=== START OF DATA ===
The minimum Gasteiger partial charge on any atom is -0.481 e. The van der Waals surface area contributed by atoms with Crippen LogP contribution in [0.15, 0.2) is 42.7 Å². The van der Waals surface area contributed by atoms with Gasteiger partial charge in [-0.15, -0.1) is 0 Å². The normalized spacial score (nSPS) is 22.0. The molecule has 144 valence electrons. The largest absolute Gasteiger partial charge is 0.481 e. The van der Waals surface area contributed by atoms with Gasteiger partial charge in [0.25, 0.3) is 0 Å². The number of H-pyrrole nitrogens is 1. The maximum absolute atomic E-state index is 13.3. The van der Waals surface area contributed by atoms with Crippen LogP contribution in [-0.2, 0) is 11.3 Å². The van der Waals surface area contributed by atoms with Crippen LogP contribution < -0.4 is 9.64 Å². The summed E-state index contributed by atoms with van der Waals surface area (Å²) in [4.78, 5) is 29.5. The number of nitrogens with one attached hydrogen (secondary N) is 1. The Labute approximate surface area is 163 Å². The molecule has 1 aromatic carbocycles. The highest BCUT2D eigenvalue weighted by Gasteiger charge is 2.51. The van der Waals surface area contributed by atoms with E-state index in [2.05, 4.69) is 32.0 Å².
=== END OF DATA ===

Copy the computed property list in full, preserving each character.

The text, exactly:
The minimum Gasteiger partial charge on any atom is -0.481 e. The van der Waals surface area contributed by atoms with Crippen LogP contribution in [0.15, 0.2) is 42.7 Å². The van der Waals surface area contributed by atoms with Gasteiger partial charge in [-0.15, -0.1) is 0 Å². The normalized spacial score (nSPS) is 22.0. The molecule has 144 valence electrons. The largest absolute Gasteiger partial charge is 0.481 e. The van der Waals surface area contributed by atoms with Gasteiger partial charge in [0.25, 0.3) is 0 Å². The number of H-pyrrole nitrogens is 1. The maximum absolute atomic E-state index is 13.3. The van der Waals surface area contributed by atoms with Crippen LogP contribution in [-0.2, 0) is 11.3 Å². The van der Waals surface area contributed by atoms with Crippen LogP contribution < -0.4 is 9.64 Å². The summed E-state index contributed by atoms with van der Waals surface area (Å²) in [4.78, 5) is 29.5. The number of nitrogens with one attached hydrogen (secondary N) is 1. The Labute approximate surface area is 163 Å². The molecule has 1 aromatic carbocycles. The highest BCUT2D eigenvalue weighted by Gasteiger charge is 2.51. The van der Waals surface area contributed by atoms with E-state index in [2.05, 4.69) is 32.0 Å².